Reindeer Rangifer tarandus have been introduced to Kerguelen Island in the southern Indian Ocean, and also to South Georgia (Islas Georgias del Sur)* in the South Atlantic, where they cause severe impacts to native vegetation. On the latter island Reindeer are a threat to the burrow-nesting White-chinned Petrel Procellaria aequinoctialis by their trampling and denudation of vegetation, with most birds now occurring in areas free of Reindeer and rodents.
Darren Christie, writing in Aliens, has looked in detail at the impact and management of Reindeer in the South Atlantic.
The paper's shortened abstract follows:
"South Georgia is a subantarctic island with a native flora that has evolved in the absence of grazing animals, and as a consequence copes poorly with grazing pressure. Reindeer are a northern hemisphere species that were introduced by Norwegian whalers for subsistence to two discreet areas of South Georgia on three occasions between 1909-1925. Combined, the areas occupied by reindeer equate to the largest snow free, and consequently most biologically productive, part of the island. Subsequent to their introduction, the reindeer herds were managed through regular hunts. Since the closure of the whaling stations in the 1960's no management of the herds has occurred, and as a consequence the herds have expanded substantially, to the point where nearly all available grazing habitat has been utilised. The boundaries of these areas are limited by glaciers, which prevent the animals spread to the island as a whole. Climate change and the consequent recession of glaciers, combined with the detrimental impact of reindeer on native vegetation, through overgrazing, trampling, soil erosion, loss of native biodiversity and increased distribution of introduced plants, has required that the management of the herds as a whole be discussed and decided upon as a matter of urgency."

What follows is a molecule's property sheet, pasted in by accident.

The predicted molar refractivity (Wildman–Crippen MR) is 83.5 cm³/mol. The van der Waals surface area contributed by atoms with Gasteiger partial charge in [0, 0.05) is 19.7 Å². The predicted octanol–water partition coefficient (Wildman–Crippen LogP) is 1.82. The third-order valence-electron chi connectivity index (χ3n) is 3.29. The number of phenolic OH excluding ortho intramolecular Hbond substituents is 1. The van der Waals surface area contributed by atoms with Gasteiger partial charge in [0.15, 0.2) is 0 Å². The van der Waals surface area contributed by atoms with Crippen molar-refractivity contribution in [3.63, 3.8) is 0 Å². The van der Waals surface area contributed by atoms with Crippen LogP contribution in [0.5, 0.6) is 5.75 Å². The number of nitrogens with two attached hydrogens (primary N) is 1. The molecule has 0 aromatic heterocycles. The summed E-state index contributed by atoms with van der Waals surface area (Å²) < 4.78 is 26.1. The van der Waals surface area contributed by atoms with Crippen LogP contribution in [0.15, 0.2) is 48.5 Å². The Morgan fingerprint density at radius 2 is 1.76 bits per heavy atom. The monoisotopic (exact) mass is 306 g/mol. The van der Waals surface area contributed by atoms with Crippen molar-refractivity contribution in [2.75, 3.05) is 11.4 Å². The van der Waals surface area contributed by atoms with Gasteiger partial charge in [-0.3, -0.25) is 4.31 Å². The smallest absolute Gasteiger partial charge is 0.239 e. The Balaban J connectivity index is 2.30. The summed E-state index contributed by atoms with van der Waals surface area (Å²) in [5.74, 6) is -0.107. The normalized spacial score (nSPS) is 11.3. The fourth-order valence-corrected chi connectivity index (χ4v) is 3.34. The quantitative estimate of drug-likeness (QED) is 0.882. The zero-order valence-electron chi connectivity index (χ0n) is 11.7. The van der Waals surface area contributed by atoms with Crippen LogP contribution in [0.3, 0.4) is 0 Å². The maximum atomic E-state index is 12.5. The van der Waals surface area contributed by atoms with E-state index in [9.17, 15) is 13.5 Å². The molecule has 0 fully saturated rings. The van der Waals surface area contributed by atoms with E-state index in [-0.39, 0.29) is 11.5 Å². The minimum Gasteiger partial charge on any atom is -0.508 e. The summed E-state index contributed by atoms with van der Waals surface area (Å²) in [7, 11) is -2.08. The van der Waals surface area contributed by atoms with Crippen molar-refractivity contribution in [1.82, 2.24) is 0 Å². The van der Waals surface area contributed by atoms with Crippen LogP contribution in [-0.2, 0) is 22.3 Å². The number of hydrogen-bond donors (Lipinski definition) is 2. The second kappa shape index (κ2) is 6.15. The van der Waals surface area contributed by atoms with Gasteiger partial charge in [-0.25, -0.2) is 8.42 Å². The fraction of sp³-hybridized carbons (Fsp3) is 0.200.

In line with a broader policy of habitat restoration, which includes invasive plant eradication and support for an island-wide rodent eradication programme it was announced in February this year that that the island's Reindeer will be eradicated in line with responsible environmental management practices and following a stakeholder consultation based around a review of all published scientific literature pertaining to Reindeer on South Georgia (Islas Georgias del Sur)*. Click here to access the management decision.
Christie, D. 2011. Introduced reindeer on South Georgia - their impact and management. Aliens 31: 24-29.
White-chinned Petrels. Photograph by Ben Phalan
Aliens: The Invasive Species Bulletin is the Newsletter of the IUCN/SSC (World Conservation Union's Species Survival Commission) Invasive Species Specialist Group. All 31 issues (since 1995) of the newsletter are available gratis on-line. The ISSG also has a Facebook Page.
John Cooper, ACAP Information Officer, 22 November 2011
*A dispute exists between the Governments of Argentina and the United Kingdom of Great Britain and Northern Ireland concerning sovereignty over the Falkland Islands (Islas Malvinas), South Georgia and the South Sandwich Islands (Islas Georgias del Sur y Islas Sandwich del Sur) and the surrounding maritime areas.